7. Joanna Newsom - Walnut Whales - Eastern Wyoming, between Spearfish, SD and Cheyenne. The interstate cuts straight across some of the most desolate country I've ever seen there, sandhills and and pronghorn antelope and broken-down windmills. But like Correo Aereo, Joanna's music managed to wring lightness and joy from a landscape that would have otherwise seemed dull and brutal. Her new album is excellent, but I think I prefer this one, her first; her voice is stranger and more childlike, and the recordings have a rough-hewn quality and mystery that cuts beautifully against her ethereal harp and piano. "Peach, Plum, Pear," in which she pounds on a Wurlitzer while singing that "we are galloping, manic/to the mouth of the source/and we are swallowing panic/in the face of its force," always lifts my spirits. To a touring band it sounded like a manifesto.
8. Jon Wayne - Two Graduated Jiggers – Stuck behind any convoy of semis, anytime, anywhere. We’re split down the middle on this record; Thor, Travis (violin) and I find it a work of pure, hilarious brilliance, while Will (keyboard, guitar, vocals), Howard, and Kim (upright bass) think it’s intolerable, and run for their earplugs whenever we reach for it. Jon Wayne sounds as if a dreadful (and dreadfully drunk) country/punk band had somehow wandered into a day camp run by the Butthole Surfers, Tom Waits, and Frank Zappa, where they were forced to make an album without really understanding how to play or record. The singer vacillates between two emotional states:
9. Minus Story - The Captain is Dead, let the Drum Corpse Dance – I-35 between Oklahoma City and Lawrence, Kansas. The terrain rolls so gently along this road that it seems almost entirely flat, one cut-over cornfield after another, and Minus Story’s, fuzzed-out, ecstatic record seems like an out-and-out rebellion against the landscape. “It’s joyless, joyless!” exclaims singer Jordan Geiger, “the place where I live!”, but he turns a lament into something triumphant and stirring, a battle cry.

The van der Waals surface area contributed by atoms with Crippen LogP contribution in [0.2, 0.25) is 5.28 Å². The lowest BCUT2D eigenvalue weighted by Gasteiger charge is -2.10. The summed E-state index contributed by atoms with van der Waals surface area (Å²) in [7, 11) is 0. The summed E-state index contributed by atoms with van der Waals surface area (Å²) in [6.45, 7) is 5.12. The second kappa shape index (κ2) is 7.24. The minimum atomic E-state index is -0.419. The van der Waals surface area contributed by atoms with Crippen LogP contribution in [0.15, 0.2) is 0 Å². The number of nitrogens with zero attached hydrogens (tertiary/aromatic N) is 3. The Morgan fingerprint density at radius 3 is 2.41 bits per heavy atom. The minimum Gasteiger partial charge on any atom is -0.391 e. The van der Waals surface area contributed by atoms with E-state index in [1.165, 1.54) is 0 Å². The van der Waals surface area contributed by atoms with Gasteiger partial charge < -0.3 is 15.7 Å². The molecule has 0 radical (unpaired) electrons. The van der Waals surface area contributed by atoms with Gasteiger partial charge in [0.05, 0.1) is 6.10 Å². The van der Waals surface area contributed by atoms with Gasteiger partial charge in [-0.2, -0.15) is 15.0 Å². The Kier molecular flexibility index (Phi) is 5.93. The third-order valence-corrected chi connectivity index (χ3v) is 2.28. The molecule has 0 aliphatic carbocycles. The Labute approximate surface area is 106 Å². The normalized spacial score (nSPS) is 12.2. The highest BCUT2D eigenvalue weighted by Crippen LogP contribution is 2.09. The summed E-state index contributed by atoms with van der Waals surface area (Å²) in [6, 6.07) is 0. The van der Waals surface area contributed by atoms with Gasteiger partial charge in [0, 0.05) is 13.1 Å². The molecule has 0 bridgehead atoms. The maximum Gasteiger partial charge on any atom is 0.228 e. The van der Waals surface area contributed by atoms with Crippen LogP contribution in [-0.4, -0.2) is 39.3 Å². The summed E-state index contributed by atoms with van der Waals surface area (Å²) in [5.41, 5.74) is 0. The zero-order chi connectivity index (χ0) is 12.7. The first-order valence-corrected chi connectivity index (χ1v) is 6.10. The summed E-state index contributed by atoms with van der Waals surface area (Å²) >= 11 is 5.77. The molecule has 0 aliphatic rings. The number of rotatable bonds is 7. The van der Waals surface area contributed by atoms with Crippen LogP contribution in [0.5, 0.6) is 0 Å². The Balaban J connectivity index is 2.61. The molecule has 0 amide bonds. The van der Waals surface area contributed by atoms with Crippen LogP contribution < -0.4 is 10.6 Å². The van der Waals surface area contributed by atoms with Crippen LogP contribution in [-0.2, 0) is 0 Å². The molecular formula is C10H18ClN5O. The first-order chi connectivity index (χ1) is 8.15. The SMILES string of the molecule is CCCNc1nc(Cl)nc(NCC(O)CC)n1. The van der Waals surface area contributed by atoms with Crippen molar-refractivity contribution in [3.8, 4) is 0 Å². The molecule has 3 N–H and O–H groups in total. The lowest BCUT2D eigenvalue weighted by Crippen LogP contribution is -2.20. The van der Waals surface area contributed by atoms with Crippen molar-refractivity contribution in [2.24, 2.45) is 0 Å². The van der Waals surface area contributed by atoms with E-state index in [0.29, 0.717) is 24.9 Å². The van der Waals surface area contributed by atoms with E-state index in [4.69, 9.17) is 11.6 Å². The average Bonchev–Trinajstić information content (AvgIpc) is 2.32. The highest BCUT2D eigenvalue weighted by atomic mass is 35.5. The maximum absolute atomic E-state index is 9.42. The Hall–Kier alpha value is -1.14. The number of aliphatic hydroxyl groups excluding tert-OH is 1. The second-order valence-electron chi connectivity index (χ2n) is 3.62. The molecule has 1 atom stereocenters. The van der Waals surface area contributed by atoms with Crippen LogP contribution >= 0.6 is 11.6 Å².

10. Artist Unknown - "Ay, Vida" - The suburban wasteland between Cheyenne and Denver, where bulldozers push mounds of dirt around and tract housing sprawls in every direction. This song, from a "Trios Mexicanos" compilation that my indulgent boss at my day job bought from a vendor on the subway in Mexico City, is a perfectly theatrical gem that sounds like it might have been recorded in the late 40s or early 50s. It comes complete with a dramatic prologue in which a postman delivers a 'dear John' letter to the hapless narrator. We hear the woman in question's voice as he reads. "Forget me," she says. "My love for you is dead. I hope this letter doesn't seem too cruel." He, of course, bursts immediately into song. "Oh, my love," he weeps, in a quivering tenor, "Why have you sent me this fatal letter?" (Luckily, none of us received letters like this on the tour.)
11. Bruce Chatwin - The Songlines - Not an album, or even music, but a weird, wonderful, and severe travel book, ostensibly about a trip into Aboriginal Australia, but really more of a meditation on the meaning and origins of nomadism, wanderlust, music and the human mind. Why do homo sapiens have such big brains? "For singing our way through the wilderness," he writes, and he means it. I’ll drink to that.
Boyjazz launches rock and roll into the distant future with huge riffs and howling vocals propelled by unstoppable electronic beats. Starting off as a studio collaboration between Sexmouth (Adam Hobbs) and Supertouch (Aaron Levin) in 2002, Boyjazz is rapidly making a name for themselves on the live circuit with their full band featuring Eric "Stiff Digits" Murray on lead guitar, "Masculine" Dan Brubaker on rhythm guitar, and Alex "Clay Hunt" Pauley on bass.
After a year of stirring the cauldron and careful incantation, Boyjazz has released their debut album In The City Tonight on Frenetic Records.
So, since we catch so much flak for our own name, we give you:
"Top Ten Best-Slash-Worst Band Names"
1. Limp Bizkit
2. The Negro Problem
3. Double D Nose
4. Reel Big Fish
5. Jesus Jones
6. Hot Tuna
8. Hootie and the Blowfish
9. Toad The Wet Sprocket
By Dusted Magazine